I had my own initiation freshman year at Harvard College. I had just left a matinee movie in Harvard Square and crossed the street into Harvard Yard to rendezvous with friends in Grays Hall (one of the Yard dorms). Suddenly, I noticed a strange sight, a Cambridge police car, with blue lights flashing, driving in the Yard! One of the things a freshman learns upon arriving at school is the unique legal boundaries that envelop most colleges in the United States: all campus buildings and students are policed by the University Police, non-students and the surrounding community is policed by the City of Cambridge Police. As I approached my destination, I surmised that a serious crime must have occurred in Grays Hall for the police to be violating that boundary.
But suddenly I heard the screeching halt of the tires and the metallic disembarkation of the officers and noticed, as they crouched behind their opened car doors, that they had their hands poised above their gun holsters. Now my heart began to race and a fog of disorientation dissolved into the bracing reality that I was the emergency. It was a cold winter day and I had my hands deep in the pockets of my overcoat. The officers barked out their orders for me to, “Take your hands out of your pockets, SLOWLY.” As they cautiously approached me I could see the gathering crowd on the steps of Grays Hall watching nervously as the episode unfolded.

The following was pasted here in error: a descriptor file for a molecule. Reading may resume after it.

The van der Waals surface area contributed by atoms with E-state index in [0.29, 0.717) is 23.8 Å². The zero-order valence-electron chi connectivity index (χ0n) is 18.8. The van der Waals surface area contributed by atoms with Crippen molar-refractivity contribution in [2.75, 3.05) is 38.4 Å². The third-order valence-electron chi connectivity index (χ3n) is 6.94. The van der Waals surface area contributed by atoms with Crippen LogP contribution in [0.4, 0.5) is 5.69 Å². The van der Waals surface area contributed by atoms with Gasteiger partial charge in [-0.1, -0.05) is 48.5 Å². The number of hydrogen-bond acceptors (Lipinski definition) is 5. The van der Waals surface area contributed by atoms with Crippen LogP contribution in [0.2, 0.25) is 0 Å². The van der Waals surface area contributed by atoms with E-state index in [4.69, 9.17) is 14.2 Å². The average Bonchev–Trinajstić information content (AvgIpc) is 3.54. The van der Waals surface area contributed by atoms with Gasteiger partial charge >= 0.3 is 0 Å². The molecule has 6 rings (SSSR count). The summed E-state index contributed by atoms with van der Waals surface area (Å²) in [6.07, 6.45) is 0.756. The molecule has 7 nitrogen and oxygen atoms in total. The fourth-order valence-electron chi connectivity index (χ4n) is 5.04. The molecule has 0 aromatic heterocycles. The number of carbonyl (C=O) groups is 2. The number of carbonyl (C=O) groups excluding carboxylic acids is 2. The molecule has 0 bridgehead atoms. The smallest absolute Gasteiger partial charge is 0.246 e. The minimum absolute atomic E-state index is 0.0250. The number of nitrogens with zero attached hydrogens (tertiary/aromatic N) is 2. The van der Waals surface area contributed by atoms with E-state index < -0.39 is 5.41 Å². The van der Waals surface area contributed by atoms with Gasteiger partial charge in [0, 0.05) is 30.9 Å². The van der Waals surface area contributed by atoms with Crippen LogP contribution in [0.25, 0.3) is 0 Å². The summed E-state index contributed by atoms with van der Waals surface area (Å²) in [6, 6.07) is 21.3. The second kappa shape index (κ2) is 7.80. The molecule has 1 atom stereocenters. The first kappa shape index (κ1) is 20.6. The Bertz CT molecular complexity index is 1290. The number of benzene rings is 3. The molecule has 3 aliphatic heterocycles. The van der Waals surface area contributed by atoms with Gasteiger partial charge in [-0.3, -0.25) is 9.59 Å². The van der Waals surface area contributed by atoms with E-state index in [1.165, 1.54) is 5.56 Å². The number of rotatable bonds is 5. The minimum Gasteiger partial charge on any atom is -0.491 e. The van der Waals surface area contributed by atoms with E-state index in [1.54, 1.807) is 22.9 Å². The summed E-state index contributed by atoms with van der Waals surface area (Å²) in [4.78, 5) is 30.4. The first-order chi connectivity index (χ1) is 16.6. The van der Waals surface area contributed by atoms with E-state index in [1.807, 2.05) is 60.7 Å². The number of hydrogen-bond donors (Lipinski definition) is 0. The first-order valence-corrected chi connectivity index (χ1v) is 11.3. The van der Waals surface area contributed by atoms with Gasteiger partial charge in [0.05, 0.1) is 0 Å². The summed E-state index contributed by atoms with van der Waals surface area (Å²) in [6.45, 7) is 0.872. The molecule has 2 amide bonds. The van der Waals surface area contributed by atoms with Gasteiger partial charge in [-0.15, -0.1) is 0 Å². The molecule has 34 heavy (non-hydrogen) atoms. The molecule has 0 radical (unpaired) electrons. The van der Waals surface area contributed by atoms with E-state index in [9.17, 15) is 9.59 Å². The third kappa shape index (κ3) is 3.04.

“My heart began to race and a fog of disorientation dissolved into the bracing reality that I was the emergency.”
The officers demanded my identification. Fortunately, I was carrying my college ID card and was able to prove that I belonged on campus. As they relaxed and began to return to their cars, I had demands of my own. “Why did you stop me?” Dismissively, they tossed a “You fit the description” over their shoulder. There had been a report of an assault by a black man in a white coat in the subway station at Harvard Square. Yes, I fit the description. I was a black man.